I recommend this book if you love American history and you are intrigued by the development of the thinking, philosophy, and beliefs that led to the Revolution and to our Founding documents and the principles of democracy.

Author website: www.jonfoyt.com

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17 Sep
2015
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Book Review: “The Paris Wife” by Paula McLain

pariswifeReviewed by Bev Scott

The Paris Wife provides an intimate perspective of the famous writer Ernest Hemingway from the personal experience of his first wife, Hadley. The book explores the developing success of Hemingway as a writer intertwined with their relationships with each other and with their famous friends in Paris. Experiencing their marriage from Hadley’s first person voice offers an intimate view of what their relationship might have been. At times the pace of the book moves a little slowly especially in the beginning but as the characters develop, their famous friends enter the scene and Hemingway achieves recognition as a writer the story becomes more engaging. The author brings us into the passionate and emotionally charged bond between Ernest and Hadley as well as the liaisons and friendships that threaten it.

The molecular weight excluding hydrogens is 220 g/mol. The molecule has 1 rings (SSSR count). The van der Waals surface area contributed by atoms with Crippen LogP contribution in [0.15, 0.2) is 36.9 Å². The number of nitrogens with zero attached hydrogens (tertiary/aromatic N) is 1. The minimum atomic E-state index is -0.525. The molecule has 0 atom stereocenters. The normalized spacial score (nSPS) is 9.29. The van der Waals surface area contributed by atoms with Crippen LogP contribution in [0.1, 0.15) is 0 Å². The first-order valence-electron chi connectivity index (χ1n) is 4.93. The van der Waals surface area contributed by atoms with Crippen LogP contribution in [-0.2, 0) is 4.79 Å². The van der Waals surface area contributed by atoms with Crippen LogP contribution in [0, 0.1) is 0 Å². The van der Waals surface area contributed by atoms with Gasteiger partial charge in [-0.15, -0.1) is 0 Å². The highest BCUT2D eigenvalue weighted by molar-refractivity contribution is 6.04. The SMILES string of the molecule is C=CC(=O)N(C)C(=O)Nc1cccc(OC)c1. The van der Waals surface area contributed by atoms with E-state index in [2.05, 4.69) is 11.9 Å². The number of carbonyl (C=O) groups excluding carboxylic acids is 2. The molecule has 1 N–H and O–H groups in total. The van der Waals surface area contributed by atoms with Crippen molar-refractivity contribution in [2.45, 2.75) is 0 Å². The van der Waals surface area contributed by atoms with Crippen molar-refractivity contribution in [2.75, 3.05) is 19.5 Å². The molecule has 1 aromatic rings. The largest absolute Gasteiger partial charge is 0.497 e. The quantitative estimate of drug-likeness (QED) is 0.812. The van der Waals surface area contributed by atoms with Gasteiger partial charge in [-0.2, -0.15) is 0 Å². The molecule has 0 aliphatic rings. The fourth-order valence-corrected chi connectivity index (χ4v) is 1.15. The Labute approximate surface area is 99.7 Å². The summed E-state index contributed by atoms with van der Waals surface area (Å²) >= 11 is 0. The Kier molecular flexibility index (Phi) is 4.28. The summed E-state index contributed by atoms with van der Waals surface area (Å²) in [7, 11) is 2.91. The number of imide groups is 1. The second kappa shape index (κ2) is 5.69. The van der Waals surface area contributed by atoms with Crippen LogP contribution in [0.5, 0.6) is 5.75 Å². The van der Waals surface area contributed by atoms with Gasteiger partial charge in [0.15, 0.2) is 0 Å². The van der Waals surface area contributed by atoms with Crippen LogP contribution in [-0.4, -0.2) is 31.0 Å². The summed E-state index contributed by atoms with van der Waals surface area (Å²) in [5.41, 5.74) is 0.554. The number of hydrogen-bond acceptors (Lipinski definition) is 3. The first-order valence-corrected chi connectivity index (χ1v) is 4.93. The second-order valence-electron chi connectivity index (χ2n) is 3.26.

Author website:  www.paulamclain.com

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10 May
2015
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Book Review: “The Stolen Girl” by Zia Wesley

The Stolen GirlReviewed by Bev Scott

An intriguing story that begins in Martinique as Aimee Dubuq du Rivery snuck off with her cousin Rose to hear their fortune told by an African Obeah predicting they will both be Queens. The author masterfully weaves this prediction into the story of Amiee who tries without success to enter Parisian society to find a husband and decides to become a nun. Sailing home before she enters the convent, she is abducted by pirates and is ultimately sold into the harem of the Sultan of Turkey. The character of Aimee is well developed as the reader experiences both her fears and her joys. In the first part of this totally engaging story, Aimee is conflicted by her actions which are violations of the rules of her Catholic faith but she ultimately adopts with utmost pleasure the culture and expectations of the Ottoman Sultan and Empire. The story moves at a lively pace and kept me enthralled to the end. The author provides excellent historical detail in the descriptions of Martinique, Paris and life in the Ottoman Sultan’s palace.

Author website: www.ziawesleynovelist.com/books.html